Now, you may wonder: why would Plantard invent this secret society? Out of delusions of grandeur. His false legend of the Priory of Sion included the mystical Merovingians within the royal line of Jesus and Mary Magdalene. The Merovingians were supposedly the original royalty in the nascent days of France. So Plantard invented the Priory of Sion as a means to create evidence of his own descent from the Merovingians in an attempt to claim that he was of French royal blood and thus should be ruling in France. In an interesting twist, those of you into sci-fi will recognize the Merovingian name from the Matrix trilogy. Key in that trilogy is a belief that the life around us is a concocted falsehood meant to deceive us and keep us in line. In reality, it was Plantard who invented a false reality to deceive others and Dan Brown has been complicit in perpetuating that false reality.
Of course, Dan Brown also throws in other outlandish claims with no historical veracity. For example, he has a character state that the Roman Emperor Constantine made Jesus to be God and that prior to Constantine’s proclamation Jesus’ divinity was a matter of debate in the early Church. That incredible claim is unchallenged by any other character in The Da Vinci Code. Volumes could be written debunking that falsehood. But suffice it to say that Constantine’s hay-day was in the 4th century AD. Even the most liberal and critical Biblical scholars hold that the Biblical texts that claim Christ’s divinity are dated to a full two centuries prior to Constantine (I would, of course, argue that the evidence demonstrates the writing of such Biblical texts even earlier than that). And then there is the presence of early Christian teaching resources such as the Didache and the Shepherd of Hermas (both dated to the late 1st century AD) that speak of Christ’s divinity. And then there are non-Christian historians of the 1st and 2nd century AD who speak of the Christians as believing that Jesus of Nazareth was God and had risen from the dead.
With so much evidence running counter to the background of Dan Brown’s novel and in direct contradiction to what he claims is “fact”, you may wonder if he truly did much research. I am convinced that the relative disregard for the truth in post-modern western civilization led Brown to not care if he wrote of “facts” that were false. Brown appeared on NBC’s Today show to discuss his novel some time ago. He commented that he found it amazing that the ideas in his novel could be true – not that they were true, but that they could be true. That is of the same intellectual pedigree of the sci-fi buff who says that it is amazing to believe that Jesus was an alien who came to earth to try to set humanity on a new course. It’s an outlandish claim with no evidence and with a foundation built upon a pure personal flight of fancy. But then so is Dan Brown’s vision of Christ.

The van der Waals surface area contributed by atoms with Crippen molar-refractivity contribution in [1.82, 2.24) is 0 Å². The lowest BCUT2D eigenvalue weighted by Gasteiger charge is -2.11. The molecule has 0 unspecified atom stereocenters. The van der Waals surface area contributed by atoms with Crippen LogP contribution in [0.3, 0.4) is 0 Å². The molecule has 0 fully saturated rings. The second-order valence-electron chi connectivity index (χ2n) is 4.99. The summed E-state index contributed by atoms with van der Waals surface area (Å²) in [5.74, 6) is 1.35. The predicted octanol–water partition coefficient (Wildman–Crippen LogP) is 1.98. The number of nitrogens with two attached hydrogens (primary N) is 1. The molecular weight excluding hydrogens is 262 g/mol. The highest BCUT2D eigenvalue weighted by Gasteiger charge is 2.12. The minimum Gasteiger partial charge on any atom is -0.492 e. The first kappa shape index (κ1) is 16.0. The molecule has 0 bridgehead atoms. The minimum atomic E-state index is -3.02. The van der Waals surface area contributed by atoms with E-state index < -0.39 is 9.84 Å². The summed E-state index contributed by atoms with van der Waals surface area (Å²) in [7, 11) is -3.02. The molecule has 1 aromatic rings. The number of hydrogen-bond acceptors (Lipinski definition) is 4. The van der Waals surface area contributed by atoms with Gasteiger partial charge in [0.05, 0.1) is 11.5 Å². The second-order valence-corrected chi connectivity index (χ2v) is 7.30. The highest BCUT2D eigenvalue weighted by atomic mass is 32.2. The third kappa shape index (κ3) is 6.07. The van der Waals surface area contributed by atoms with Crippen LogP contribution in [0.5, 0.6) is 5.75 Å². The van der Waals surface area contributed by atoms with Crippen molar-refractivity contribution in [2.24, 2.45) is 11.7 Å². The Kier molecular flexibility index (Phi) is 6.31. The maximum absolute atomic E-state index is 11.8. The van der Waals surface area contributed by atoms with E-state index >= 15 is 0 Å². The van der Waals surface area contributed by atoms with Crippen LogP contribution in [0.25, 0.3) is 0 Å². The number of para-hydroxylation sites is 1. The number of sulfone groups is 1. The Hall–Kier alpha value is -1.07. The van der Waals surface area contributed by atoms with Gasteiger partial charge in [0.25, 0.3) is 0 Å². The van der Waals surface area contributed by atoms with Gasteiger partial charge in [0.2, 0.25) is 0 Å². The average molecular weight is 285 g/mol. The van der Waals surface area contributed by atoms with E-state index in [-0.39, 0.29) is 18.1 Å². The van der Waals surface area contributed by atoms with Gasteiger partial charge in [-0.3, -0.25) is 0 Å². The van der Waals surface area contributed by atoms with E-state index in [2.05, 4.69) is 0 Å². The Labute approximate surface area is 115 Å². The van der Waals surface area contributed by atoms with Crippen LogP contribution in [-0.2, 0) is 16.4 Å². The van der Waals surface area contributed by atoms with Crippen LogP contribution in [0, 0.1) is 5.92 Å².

This is but a brief look into the imaginary alternate universe of The Da Vinci Code. If you read the novel or watch the movie, prepare yourself for a fast-paced, exciting ride. But also prepare yourself for that ride going through an imaginary land of equivalent veracity as a movie set in a world where Hitler and the Nazis defeated the Allies. For those of you interested in learning more about this topic, I would direct you to my alma mater. On May 16, two professors at Concordia Seminary will address these matters at a convocation. The audio of that convocation will available at the seminary’s website www.csl.edu beginning on May 17.
The Peace of the Lord be with you,